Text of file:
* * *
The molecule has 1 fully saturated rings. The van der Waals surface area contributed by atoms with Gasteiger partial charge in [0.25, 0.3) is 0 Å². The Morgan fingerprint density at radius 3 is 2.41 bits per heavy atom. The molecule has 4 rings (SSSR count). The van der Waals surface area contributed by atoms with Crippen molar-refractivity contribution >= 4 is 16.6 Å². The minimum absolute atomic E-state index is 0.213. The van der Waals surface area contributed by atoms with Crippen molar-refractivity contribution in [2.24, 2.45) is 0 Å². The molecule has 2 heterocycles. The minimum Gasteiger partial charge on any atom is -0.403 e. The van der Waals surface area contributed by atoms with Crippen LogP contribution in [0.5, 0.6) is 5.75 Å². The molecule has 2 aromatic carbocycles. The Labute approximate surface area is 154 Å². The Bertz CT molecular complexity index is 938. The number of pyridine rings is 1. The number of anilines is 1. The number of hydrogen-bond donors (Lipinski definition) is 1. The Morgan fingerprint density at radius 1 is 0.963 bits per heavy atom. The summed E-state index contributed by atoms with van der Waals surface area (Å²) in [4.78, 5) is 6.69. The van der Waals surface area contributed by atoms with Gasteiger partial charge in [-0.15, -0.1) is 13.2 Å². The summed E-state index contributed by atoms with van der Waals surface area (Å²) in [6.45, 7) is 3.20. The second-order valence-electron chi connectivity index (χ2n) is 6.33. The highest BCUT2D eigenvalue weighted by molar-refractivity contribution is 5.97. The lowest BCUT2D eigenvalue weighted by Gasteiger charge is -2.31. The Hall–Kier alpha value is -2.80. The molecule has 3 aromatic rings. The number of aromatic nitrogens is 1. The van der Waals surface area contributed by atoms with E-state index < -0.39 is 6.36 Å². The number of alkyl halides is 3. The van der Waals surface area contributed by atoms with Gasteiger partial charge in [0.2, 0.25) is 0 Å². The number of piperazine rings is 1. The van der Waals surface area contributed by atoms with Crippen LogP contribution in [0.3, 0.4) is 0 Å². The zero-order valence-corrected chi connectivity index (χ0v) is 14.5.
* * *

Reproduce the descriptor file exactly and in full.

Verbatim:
The molecule has 1 fully saturated rings. The van der Waals surface area contributed by atoms with Gasteiger partial charge in [0.25, 0.3) is 0 Å². The Morgan fingerprint density at radius 3 is 2.41 bits per heavy atom. The molecule has 4 rings (SSSR count). The van der Waals surface area contributed by atoms with Crippen molar-refractivity contribution >= 4 is 16.6 Å². The minimum absolute atomic E-state index is 0.213. The van der Waals surface area contributed by atoms with Crippen molar-refractivity contribution in [2.24, 2.45) is 0 Å². The molecule has 2 heterocycles. The minimum Gasteiger partial charge on any atom is -0.403 e. The van der Waals surface area contributed by atoms with Crippen LogP contribution in [0.5, 0.6) is 5.75 Å². The molecule has 2 aromatic carbocycles. The Labute approximate surface area is 154 Å². The Bertz CT molecular complexity index is 938. The number of pyridine rings is 1. The number of anilines is 1. The number of hydrogen-bond donors (Lipinski definition) is 1. The Morgan fingerprint density at radius 1 is 0.963 bits per heavy atom. The summed E-state index contributed by atoms with van der Waals surface area (Å²) in [4.78, 5) is 6.69. The van der Waals surface area contributed by atoms with Gasteiger partial charge in [-0.15, -0.1) is 13.2 Å². The summed E-state index contributed by atoms with van der Waals surface area (Å²) in [6.45, 7) is 3.20. The second-order valence-electron chi connectivity index (χ2n) is 6.33. The highest BCUT2D eigenvalue weighted by molar-refractivity contribution is 5.97. The lowest BCUT2D eigenvalue weighted by Gasteiger charge is -2.31. The Hall–Kier alpha value is -2.80. The molecule has 3 aromatic rings. The number of aromatic nitrogens is 1. The van der Waals surface area contributed by atoms with E-state index < -0.39 is 6.36 Å². The number of alkyl halides is 3. The van der Waals surface area contributed by atoms with Gasteiger partial charge in [0.2, 0.25) is 0 Å². The number of piperazine rings is 1. The van der Waals surface area contributed by atoms with Crippen LogP contribution in [0.3, 0.4) is 0 Å². The zero-order valence-corrected chi connectivity index (χ0v) is 14.5.